The Newburyport Preservation Trust exists to promote preservation education and advocacy. But just what are we preserving, anyway? And why? How did Newburyport get to be the way it looks now? Has it always been this way? This page and its links aim to provide answers to these questions. The narrative below is a brief and broad overview of Newburyport history that purposefully avoids identification of heroes, villains, brilliance, or ignorance. But to be sure, it is the resilient citizens of all persuasions, working through or around the inherent disharmony of democracy, that have made Newburyport work. Readers desiring more detail are encouraged to consult the bibliography and links at the bottom of this page.
The narrative below, Newburyport History In-Brief: A Preservationist Perspective, with accompanying photos, is also available as a viewable, downloadable, and printable PDF file.
For those interested in the dramatic changes in recent decades, a must-see video is the 30-minute documentary about Newburyport’s restoration, A Measure of Change, by Lawrence Rosenblum (1975).
The present city of Newburyport, Mass. on the Merrimack River was originally the northern "Waterside" area of Newbury, Mass., which was settled as an agricultural enterprise by English colonists in 1635. Newburyport became a separate town in 1764, and a city in 1851.
The port city flourished with shipping, fishing, and the West Indies "triangle trade" until the economy slowed after the 1807 Embargo Act (and War of 1812). It was in the flush 1790-1820 period that so many of the city’s notable Federal-style homes were built. In 1811 a fire destroyed over 16 acres of wood-frame buildings, and when the downtown was rebuilt, brick construction and thick firewalls were required.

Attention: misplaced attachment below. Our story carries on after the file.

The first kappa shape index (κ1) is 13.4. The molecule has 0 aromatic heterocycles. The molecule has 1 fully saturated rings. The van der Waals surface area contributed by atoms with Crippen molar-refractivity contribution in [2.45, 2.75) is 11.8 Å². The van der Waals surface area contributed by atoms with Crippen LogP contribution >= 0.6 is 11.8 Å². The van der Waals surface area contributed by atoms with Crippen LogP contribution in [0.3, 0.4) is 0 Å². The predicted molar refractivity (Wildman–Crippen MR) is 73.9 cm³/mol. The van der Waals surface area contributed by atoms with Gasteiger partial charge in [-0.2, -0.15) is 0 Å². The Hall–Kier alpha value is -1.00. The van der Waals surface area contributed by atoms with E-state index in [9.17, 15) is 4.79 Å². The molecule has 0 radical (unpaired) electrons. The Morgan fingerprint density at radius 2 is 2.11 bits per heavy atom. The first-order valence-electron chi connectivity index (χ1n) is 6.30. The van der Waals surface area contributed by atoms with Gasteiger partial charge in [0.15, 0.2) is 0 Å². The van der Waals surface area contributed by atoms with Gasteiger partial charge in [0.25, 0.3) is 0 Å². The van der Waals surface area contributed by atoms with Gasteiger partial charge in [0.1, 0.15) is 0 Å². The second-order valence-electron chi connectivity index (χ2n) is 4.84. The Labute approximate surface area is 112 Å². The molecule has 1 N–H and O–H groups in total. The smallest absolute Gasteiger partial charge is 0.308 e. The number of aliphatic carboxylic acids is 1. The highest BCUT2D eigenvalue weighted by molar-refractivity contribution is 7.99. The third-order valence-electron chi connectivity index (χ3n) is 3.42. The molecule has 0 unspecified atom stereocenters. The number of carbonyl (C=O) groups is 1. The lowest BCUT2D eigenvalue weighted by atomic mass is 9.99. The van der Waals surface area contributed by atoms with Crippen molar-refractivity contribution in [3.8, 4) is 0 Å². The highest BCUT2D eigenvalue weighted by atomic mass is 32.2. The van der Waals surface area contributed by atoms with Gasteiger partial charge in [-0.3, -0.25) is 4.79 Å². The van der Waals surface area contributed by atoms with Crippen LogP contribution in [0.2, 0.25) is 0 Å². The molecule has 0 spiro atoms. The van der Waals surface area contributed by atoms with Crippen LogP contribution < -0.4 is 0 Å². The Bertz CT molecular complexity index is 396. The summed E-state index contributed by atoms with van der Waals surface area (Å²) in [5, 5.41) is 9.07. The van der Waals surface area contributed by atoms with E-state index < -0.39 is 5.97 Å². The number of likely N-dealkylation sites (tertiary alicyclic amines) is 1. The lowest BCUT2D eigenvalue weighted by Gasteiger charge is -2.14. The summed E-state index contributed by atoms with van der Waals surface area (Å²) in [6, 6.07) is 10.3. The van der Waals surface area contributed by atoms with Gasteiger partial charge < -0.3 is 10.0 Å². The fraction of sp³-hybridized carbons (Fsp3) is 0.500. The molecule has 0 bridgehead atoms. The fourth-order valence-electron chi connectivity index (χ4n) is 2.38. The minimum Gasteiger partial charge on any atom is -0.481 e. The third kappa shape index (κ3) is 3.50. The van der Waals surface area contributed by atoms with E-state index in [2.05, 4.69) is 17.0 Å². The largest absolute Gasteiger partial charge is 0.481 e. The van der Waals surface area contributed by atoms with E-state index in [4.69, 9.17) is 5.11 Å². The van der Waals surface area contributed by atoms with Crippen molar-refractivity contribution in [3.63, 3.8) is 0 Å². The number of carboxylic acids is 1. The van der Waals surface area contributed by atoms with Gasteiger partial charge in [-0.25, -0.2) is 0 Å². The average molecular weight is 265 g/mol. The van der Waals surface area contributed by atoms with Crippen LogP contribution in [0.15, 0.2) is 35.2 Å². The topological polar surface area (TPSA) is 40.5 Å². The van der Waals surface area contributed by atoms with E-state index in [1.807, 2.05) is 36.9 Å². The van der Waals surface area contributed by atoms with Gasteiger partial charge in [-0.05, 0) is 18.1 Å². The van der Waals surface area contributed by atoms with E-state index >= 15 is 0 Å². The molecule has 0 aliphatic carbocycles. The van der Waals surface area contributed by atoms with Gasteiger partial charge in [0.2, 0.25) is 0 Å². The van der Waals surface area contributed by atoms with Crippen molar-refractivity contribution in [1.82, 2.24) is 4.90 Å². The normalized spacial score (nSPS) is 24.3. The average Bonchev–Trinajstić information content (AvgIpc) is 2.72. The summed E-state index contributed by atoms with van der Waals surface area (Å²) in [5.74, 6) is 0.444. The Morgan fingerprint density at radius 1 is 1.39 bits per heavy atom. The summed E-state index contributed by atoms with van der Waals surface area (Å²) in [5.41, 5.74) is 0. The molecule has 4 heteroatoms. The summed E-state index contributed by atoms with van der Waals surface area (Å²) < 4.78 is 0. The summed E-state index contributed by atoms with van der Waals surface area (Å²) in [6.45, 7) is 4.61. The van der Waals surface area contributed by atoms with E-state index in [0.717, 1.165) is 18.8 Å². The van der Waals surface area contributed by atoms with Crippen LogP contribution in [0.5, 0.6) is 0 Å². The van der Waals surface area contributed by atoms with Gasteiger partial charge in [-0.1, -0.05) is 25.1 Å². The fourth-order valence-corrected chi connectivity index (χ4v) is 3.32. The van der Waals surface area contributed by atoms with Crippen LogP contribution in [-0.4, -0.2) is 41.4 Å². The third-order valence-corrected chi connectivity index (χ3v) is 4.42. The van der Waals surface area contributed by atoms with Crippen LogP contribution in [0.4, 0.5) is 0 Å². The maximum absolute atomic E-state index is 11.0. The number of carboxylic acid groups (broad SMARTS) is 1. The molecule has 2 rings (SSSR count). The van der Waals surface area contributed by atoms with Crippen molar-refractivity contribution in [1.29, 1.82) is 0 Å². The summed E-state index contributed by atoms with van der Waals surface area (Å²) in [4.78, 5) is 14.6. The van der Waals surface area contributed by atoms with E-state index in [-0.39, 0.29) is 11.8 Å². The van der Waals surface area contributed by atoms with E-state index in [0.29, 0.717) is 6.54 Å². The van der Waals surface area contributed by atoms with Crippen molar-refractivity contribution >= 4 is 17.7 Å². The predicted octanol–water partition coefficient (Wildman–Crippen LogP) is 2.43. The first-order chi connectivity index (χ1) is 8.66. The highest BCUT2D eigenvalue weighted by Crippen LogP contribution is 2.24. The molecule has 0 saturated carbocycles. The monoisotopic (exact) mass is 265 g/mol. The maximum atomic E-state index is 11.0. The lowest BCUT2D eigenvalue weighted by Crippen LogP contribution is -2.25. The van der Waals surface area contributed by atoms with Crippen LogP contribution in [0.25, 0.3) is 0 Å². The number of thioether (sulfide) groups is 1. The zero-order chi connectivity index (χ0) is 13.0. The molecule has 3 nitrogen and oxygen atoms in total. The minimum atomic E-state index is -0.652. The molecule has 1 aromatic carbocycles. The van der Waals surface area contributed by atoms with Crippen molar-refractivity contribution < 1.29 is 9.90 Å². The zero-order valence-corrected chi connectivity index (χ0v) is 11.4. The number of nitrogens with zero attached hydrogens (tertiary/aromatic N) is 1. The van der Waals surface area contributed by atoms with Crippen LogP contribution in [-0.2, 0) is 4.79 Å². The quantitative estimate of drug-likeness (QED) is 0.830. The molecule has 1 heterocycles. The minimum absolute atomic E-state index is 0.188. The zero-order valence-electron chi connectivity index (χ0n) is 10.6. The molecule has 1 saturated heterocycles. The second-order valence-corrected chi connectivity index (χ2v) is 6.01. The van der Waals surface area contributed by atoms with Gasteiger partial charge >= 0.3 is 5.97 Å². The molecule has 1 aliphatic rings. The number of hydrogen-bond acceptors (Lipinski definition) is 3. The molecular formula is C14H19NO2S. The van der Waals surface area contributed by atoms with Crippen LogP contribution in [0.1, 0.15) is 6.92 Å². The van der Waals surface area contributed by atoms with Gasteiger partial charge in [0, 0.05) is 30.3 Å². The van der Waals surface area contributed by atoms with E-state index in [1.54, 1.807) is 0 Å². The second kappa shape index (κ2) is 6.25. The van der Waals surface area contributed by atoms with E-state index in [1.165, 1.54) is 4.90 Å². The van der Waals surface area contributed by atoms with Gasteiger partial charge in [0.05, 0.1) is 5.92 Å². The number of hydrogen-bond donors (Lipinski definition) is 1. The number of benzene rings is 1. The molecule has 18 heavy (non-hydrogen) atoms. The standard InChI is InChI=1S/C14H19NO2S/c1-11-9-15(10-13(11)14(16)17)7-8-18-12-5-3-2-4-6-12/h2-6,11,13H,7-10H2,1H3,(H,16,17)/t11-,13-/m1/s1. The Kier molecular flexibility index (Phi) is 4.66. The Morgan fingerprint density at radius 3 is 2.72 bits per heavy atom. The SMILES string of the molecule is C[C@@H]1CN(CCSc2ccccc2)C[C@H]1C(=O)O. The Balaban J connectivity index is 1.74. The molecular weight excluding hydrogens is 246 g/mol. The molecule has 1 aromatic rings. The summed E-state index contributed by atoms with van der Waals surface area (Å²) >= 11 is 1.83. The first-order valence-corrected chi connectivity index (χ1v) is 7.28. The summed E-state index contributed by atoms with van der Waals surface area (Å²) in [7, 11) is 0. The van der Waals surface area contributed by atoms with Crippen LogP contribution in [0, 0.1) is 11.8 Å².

In the 19th century, shipbuilding remained a big business (including the clipper ships of the 1850s), although mid-century saw a manufacturing economy evolve in Newburyport, with several large cotton mills and numerous shoe manufacturing businesses employing the newest arrivals to the U.S.
The early 20th century brought the beginnings of the long slow decline of mill manufacturing along the Merrimack River. In Newburyport, its own experience of the Great Depression began before 1929 and lasted for decades. (One accidental result of the protracted economic stagnation in the neighborhoods was the general "preservation-by-benign-neglect" of the city’s stock of unspoiled Georgian, Federal, and Greek Revival domestic architecture.)
The late-1960s redirection of urban renewal and the 1970s preservation and restoration of the post-1811 downtown buildings spurred investment by both businesspeople and homeowners. This confidence led to improved and restored properties, lifting the city out of its doldrums and sparking its renaissance. In the decades since, Newburyport’s "waterside" location and its historic character --- framed by its authentic architecture --- have made the city a desirable place to visit as well as a desirable place to live.
(R.W. Bacon, Newburyport Preservation Trust, 2012)
Photo credits:The black-and-white photos of Newburyport in the 19th-20th century are used by permission of the Newburyport Public Library Archival Center. The color photos of Newburyport's urban renewal demolition are by William Eusko (donated to the NPL by Joanne Brislin, and used by permission). The pre-1923 public domain postcard images are from the author's collection.
Newburyport History: Bibliography & Links
A Sketch of the History of Newbury, Newburyport, and West Newbury, by Joshua Coffin (1845). This dense 416-page tome, packed with excerpts from town records, still stands the test of time over 150 years after its publication. The author, Joshua Coffin (1792-1864), was Dartmouth graduate, a founder of the New England Anti-Slavery Society (1832), an itinerant schoolmaster, and the town clerk in Newbury for seven years. (The link is to a copy online at the Internet Archive.)